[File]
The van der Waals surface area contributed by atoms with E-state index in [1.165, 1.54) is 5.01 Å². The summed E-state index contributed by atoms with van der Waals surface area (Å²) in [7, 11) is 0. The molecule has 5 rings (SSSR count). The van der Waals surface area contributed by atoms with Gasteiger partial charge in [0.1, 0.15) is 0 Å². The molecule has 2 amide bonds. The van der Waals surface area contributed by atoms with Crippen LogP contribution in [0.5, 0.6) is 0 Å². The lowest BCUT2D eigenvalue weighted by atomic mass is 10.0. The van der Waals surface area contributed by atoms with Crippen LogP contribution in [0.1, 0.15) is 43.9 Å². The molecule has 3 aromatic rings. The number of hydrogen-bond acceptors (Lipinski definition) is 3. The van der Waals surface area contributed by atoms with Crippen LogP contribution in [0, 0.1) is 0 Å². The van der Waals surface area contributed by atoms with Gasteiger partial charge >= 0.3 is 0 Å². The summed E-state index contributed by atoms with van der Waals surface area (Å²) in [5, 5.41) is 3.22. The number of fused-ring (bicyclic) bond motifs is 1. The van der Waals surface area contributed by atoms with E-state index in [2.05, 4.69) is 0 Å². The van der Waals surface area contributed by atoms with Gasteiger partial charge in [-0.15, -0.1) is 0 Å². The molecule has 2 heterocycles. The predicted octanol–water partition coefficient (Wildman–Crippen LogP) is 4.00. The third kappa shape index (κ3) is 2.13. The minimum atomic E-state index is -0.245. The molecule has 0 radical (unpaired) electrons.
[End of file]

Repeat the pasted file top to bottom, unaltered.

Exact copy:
The van der Waals surface area contributed by atoms with E-state index in [1.165, 1.54) is 5.01 Å². The summed E-state index contributed by atoms with van der Waals surface area (Å²) in [7, 11) is 0. The molecule has 5 rings (SSSR count). The van der Waals surface area contributed by atoms with Gasteiger partial charge in [0.1, 0.15) is 0 Å². The molecule has 2 amide bonds. The van der Waals surface area contributed by atoms with Crippen LogP contribution in [0.5, 0.6) is 0 Å². The lowest BCUT2D eigenvalue weighted by atomic mass is 10.0. The van der Waals surface area contributed by atoms with Crippen LogP contribution in [0.1, 0.15) is 43.9 Å². The molecule has 3 aromatic rings. The number of hydrogen-bond acceptors (Lipinski definition) is 3. The van der Waals surface area contributed by atoms with Crippen LogP contribution in [0, 0.1) is 0 Å². The van der Waals surface area contributed by atoms with Gasteiger partial charge >= 0.3 is 0 Å². The summed E-state index contributed by atoms with van der Waals surface area (Å²) in [5, 5.41) is 3.22. The number of fused-ring (bicyclic) bond motifs is 1. The van der Waals surface area contributed by atoms with E-state index in [2.05, 4.69) is 0 Å². The van der Waals surface area contributed by atoms with Gasteiger partial charge in [-0.15, -0.1) is 0 Å². The molecule has 2 heterocycles. The predicted octanol–water partition coefficient (Wildman–Crippen LogP) is 4.00. The third kappa shape index (κ3) is 2.13. The minimum atomic E-state index is -0.245. The molecule has 0 radical (unpaired) electrons.